Not many people know there is a museum in Ibadan, the Oyo State capital. But there it sits, close to the Alesinloye Market, one of the major markets in the city. The museum is one of the four Museums of Unity established to heal the rifts of the civil war by the military administration of Yakubu Gowon. The other three are in Enugu, Maiduguri and Sokoto.

It is a hot afternoon as I stride into the museum, almost three years after my last visit, and I can’t help but notice the changes. The expansive storehouse of artefacts appeared quieter, probably owing to the scorching heat or the staff rationalisation exercise done by the National Commission for Museums and Monuments (NCMM), which supervises the museum, a couple of years ago.

“Good afternoon sir. Who do you want to see?” security man asks as I make to enter the premises.

“I want to see the PRO.”

“Do you know her office?”

I answer in the affirmative and he waves me on into the major storehouse of Yoruba culture and heritage.

Interesting collections

The museum has four galleries: music and dance, pottery, Yoruba religion, and arts and crafts of the Yoruba, to edu-tain the interested viewer. The music section contains an array of instruments under broad classifications. There are the idiophones, including the gong, agogo, ogene, slit drums, ekwe, xylophone and flute. String instruments like goje, agidigbo (thumb guitar) and sekere are classified as chordophones. The drums housed in the museum are as interesting as they are varied. They include pot drums, ritual drums and Egun Sato drum from Badagry.

The pottery section also has its attractions. There are domestic, industrial, ritual and ceremonial pots which attest to the ingenuity of their makers. The popular Esie soapstone figures, ogboni drums and staff of office, ceremonial sword, Ifa divination boards, Ogun and Osanyin shrines, Ere Ibeji, Epa mask and gelede mask, amongst others, are in the last gallery containing arts and craft of the Yoruba.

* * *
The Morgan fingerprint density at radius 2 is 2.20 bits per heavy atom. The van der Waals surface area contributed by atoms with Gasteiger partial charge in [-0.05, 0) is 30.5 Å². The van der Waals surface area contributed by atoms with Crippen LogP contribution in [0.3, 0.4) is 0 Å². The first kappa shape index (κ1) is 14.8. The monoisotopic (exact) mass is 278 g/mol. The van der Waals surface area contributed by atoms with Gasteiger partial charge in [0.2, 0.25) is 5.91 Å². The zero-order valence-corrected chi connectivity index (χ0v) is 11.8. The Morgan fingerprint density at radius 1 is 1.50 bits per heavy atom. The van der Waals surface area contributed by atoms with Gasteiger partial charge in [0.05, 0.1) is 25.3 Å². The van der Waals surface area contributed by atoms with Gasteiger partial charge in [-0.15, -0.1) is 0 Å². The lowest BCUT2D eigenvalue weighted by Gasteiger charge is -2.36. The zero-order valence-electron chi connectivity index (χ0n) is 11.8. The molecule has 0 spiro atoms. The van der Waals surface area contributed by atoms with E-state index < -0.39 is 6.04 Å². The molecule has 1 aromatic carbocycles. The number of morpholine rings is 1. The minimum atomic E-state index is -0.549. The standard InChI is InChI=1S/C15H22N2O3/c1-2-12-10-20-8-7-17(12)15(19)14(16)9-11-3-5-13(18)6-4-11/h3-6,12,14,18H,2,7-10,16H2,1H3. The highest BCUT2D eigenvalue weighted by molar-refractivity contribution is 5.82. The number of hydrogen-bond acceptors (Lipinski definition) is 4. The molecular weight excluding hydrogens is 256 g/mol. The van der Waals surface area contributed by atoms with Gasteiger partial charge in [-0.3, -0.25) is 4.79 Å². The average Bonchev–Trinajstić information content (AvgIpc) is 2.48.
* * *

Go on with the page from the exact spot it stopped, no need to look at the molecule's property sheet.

Hidden history

Though these items are interesting enough in themselves, the National Museum of Unity, Ibadan still houses another item worth seeing. People know about the car in which the military head of state, Murtala Muhammed, was killed in 1976. The Mercedes Benz refurbished recently is at the Onikan Museum, Lagos. Disciples of the sage, Obafemi Awolowo, know that his home in Ikenne, Ogun State, houses the car he used during his tenure as premier of the Western region and other important archival materials.

What many don’t know is that the official car of the late premier of the Western region, Samuel Ladoke Akintola, is at the Ibadan Museum. SLA, as he was called by admirers, hailed from Ogbomoso and was a prominent politician of the first republic. He was born in 1910 and obtained a degree in Law from a university in the UK. He returned to Nigeria in 1949 and became deputy leader of the Action Goup under Awolowo in 1959. Later that same year, Akintola succeeded Awolowo as premier of the Western region when the latter decided to become the leader of opposition in the Federal House of Representatives.

A rift developed between the two leaders in 1962, and Akintola formed a new party, the Nigerian National Democratic Party, which formed an alliance with the ruling Northern People’s Congress. He was re-elected to power in 1965 amidst accusations of ballot rigging, and major unrest. He was assassinated not long after in 1966, in Nigeria’s first military coup. Unlike the late Muhammed who was shot dead in his car in 1976, Akintola was killed in his home in Ogbomoso, Oyo State.

His official car, a black 1960 Fleetwood Limousine with registration number WNG 125 is under a shed behind the museum where it is being refurbished prior to being exhibited. Only the seats have been retouched, though, and just three out of the four tyres are fixed. The plate number is unattached but inside the car, and the rotting shed itself appears to constitute a threat to the car.

Nobody knows exactly when the car came into the possession of the museum, only that the federal government gave it to the NCMM, which in turn handed it over to the Ibadan Museum. In spite of this, it appears that the management of the museum value the historical car, as they are planning to exhibit it soon.

Curator, Ireti Kola-George, explained that though they had planned to exhibit the car earlier, they had to shelve the plan for a while because of financial constraints. A site where the car will be put on a permanent revolving exhibition within the museum has been selected; they are only awaiting money from headquarters to go ahead.

“School children will use it as reference material because some topics are best taught with museum materials,” Kola-George said of the car.

But it is not only school children that will find this car interesting; old car freaks and people interested in history will too.

By By Akintayo Abodunrin